"For I am not ashamed of the gospel, for it is the power of God for salvation to everyone who believes..."
There is no idea more central to the NT than the importance of the gospel. It is the "good news" of Jesus. It is the message of Jesus and the message of the Church.
I sure wish it was that easy! Wouldn't it be great if everyone knew and understood what the gospel is, what it means, and how to proclaim it? I am saddened that even within my peer group (pastors) there is great confusion and disagreement about what the gospel is all about.
Why is this the case? It requires accurate and good exegesis (interpretation) of the bible to understand the gospel. In the West today, particularly in America, there is very little tolerance for learning how to interpret the bible and even less for engaging in sustained theological thought. I say this to our shame. Instead of reflection we love expediency and "usefulness."
Somehow we have missed the reality that there is nothing more useful than deep reflection and knowledge of scripture! The bible is like every complex book and object of study. Some parts of it are hard to understand unless you understand its central themes and ideas. Yet, the themes and ideas can only be grasped as someone struggles to understand all of scripture, including the difficult parts.
Today, I wish to move toward a definition of the most important concept in all of scripture: the gospel of Jesus Christ. What is it? How does it explain the entirety of scripture?
To help with this definition, I will look at Trevin Wax's Counterfeit Gospels as a guide. While I do not write and think exactly like Wax, I am glad he has done to leg work on moving toward a definition.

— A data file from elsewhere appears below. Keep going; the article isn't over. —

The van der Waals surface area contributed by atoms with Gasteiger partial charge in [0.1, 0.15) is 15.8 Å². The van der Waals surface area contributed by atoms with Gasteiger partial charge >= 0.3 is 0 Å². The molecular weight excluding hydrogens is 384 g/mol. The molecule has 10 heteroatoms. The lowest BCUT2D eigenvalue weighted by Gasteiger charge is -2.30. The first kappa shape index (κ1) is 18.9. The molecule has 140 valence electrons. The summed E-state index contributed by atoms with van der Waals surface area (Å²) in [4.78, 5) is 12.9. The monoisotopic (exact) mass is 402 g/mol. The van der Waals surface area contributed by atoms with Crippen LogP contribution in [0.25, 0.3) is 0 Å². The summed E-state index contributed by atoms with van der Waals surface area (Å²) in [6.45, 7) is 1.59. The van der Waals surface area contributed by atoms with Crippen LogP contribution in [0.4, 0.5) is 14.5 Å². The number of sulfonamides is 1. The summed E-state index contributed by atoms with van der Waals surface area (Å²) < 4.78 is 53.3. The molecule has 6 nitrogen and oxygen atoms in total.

Wax describes the gospel as a three legged stool. He uses this analogy because with a three legged stool, if you remove one leg the stool falls! Each element of the gospel is important for the entire structure to stand.
So, what is the gospel? According to Wax it has three components.
"First, there is the gospel story, the overarching grand narrative found in the Scriptures." (16) This grand narrative is what I call the foundation for a biblical and Christian worldview. It states that God created the universe out of nothing, and all of creation was declared good. It further argues that through willful disobedience, sin entered the good creation causing all of creation to be less than its created good. Into this fallen state, God enters to redeem the fallen world in the person of Jesus, the second member of the Trinity who is fully God and fully man. Jesus' death and resurrection end the reign of sin and death, and from that moment until He returns to set all things aright, God's Kingdom is growing. As Wax states, "The gospel story is the scriptural narrative that takes us from creation to new creation, climaxing with the death and resurrection of Jesus." (16)
The second leg of the gospel is the gospel announcement. This message is the classic definition of substitutionary atonement. In other words, "God- in the person of Jesus Christ- lived a perfect life in our place, bore the penalty for our sin through His death on the cross, was raised from the dead to launch God's new creation, and is now exalted as Lord of the world." (16) In response to this message, and individual should walk in repentance and faith.
The third leg of the gospel is that of gospel community. The message of redemption, what Wax calls the gospel announcement is not a "one-time" commitment of Jesus nor is it a commitment lived in isolation from others. Instead, through the Church, we live as a community that embodies the message of the gospel. We live a message of repentance and faith. We live in community centered around the redemptive work of Jesus. We live a life reflecting the reality of the gospel story.
While this is the definition of the gospel, Wax argues for the importance of the gospel by illustrating how six false gospel definitions, what he calls counterfeits, each deny one of the legs of the stool. These counterfeits might even be orthodox in two of the three legs, but by denying one central truth they cause the stool to fall.